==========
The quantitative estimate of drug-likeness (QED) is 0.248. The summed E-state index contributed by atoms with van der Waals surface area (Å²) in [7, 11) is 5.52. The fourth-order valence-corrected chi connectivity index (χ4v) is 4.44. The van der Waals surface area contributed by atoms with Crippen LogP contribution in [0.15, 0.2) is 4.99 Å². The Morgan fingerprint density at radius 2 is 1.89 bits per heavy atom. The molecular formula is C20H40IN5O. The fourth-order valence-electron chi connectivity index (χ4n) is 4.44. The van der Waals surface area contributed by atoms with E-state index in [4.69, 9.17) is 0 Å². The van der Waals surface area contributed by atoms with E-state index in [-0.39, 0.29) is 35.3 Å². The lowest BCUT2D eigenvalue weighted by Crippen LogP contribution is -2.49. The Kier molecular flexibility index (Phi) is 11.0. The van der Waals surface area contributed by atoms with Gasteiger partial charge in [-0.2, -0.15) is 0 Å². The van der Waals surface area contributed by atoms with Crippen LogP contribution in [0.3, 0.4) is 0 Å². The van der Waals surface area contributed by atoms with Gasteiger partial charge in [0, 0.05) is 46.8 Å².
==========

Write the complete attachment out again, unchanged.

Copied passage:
The quantitative estimate of drug-likeness (QED) is 0.248. The summed E-state index contributed by atoms with van der Waals surface area (Å²) in [7, 11) is 5.52. The fourth-order valence-corrected chi connectivity index (χ4v) is 4.44. The van der Waals surface area contributed by atoms with Crippen LogP contribution in [0.15, 0.2) is 4.99 Å². The Morgan fingerprint density at radius 2 is 1.89 bits per heavy atom. The molecular formula is C20H40IN5O. The fourth-order valence-electron chi connectivity index (χ4n) is 4.44. The van der Waals surface area contributed by atoms with E-state index in [4.69, 9.17) is 0 Å². The van der Waals surface area contributed by atoms with E-state index in [-0.39, 0.29) is 35.3 Å². The lowest BCUT2D eigenvalue weighted by Crippen LogP contribution is -2.49. The Kier molecular flexibility index (Phi) is 11.0. The van der Waals surface area contributed by atoms with Gasteiger partial charge in [-0.2, -0.15) is 0 Å². The van der Waals surface area contributed by atoms with Crippen LogP contribution in [0.3, 0.4) is 0 Å². The van der Waals surface area contributed by atoms with Gasteiger partial charge in [0, 0.05) is 46.8 Å².